The least privilege principle involves granting users the minimum level of access or permissions required to perform their job functions. This limits the potential damage that can be caused by a compromised or malicious user. 

Restricting employee access to sensitive data ensures that only those who need it for their tasks can access it. For instance, a finance team member may access financial records, while a marketing team member may not. 

  • Complete mediation 

Complete mediation involves validating and authorising every access attempt, ensuring that permissions are consistently checked throughout the user’s interaction with the system. 

Multi-factor authentication (MFA) is an implementation of complete mediation. Even if a user successfully logs in, MFA requires an additional authentication step, providing an extra layer of security by verifying the user’s identity at various points. 

  • Least common mechanism 

Lastly, there’s the ‘least common mechanism’ that is core to the cyber security by design philosophy. This principle recommends minimising shared resources and mechanisms between users to reduce the risk of unauthorised access.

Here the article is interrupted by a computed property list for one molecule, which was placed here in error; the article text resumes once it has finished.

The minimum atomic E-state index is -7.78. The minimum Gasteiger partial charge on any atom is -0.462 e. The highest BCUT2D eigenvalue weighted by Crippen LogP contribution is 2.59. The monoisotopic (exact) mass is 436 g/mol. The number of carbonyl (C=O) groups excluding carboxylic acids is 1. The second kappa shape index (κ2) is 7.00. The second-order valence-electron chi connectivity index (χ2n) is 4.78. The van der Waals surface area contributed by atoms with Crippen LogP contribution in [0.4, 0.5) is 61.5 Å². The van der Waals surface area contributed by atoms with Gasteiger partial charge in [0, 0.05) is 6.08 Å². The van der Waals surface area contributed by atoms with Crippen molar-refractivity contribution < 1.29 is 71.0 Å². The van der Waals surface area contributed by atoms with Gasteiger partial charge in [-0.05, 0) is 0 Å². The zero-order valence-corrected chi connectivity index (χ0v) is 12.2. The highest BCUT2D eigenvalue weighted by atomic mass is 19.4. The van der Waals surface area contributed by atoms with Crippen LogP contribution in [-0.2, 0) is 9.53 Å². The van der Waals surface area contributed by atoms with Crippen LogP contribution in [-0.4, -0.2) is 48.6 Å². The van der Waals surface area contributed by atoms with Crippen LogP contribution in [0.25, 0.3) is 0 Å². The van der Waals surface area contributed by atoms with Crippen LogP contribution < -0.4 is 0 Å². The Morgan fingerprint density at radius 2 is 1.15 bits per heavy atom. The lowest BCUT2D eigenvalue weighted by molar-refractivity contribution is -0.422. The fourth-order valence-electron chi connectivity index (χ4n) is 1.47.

In the context of web applications, implementing session management that assigns a unique session token to each user upon login ensures that users do not share the same authentication mechanism. If one user’s session is compromised, it does not affect others. 

Security is Not an Afterthought But a Proactive Part of Your Business Strategy 

By integrating these core concepts into their cyber security practices, small to mid-size businesses in London, Essex and Sussex, can establish a robust and proactive security posture, mitigating risks and fortifying their defences against a wide range of cyber threats. Contact us today to learn more.  

Not sure where you stand against cyber threats? Claim your Free Cyber Health Report to understand the lay of the land with cyber protection in your business.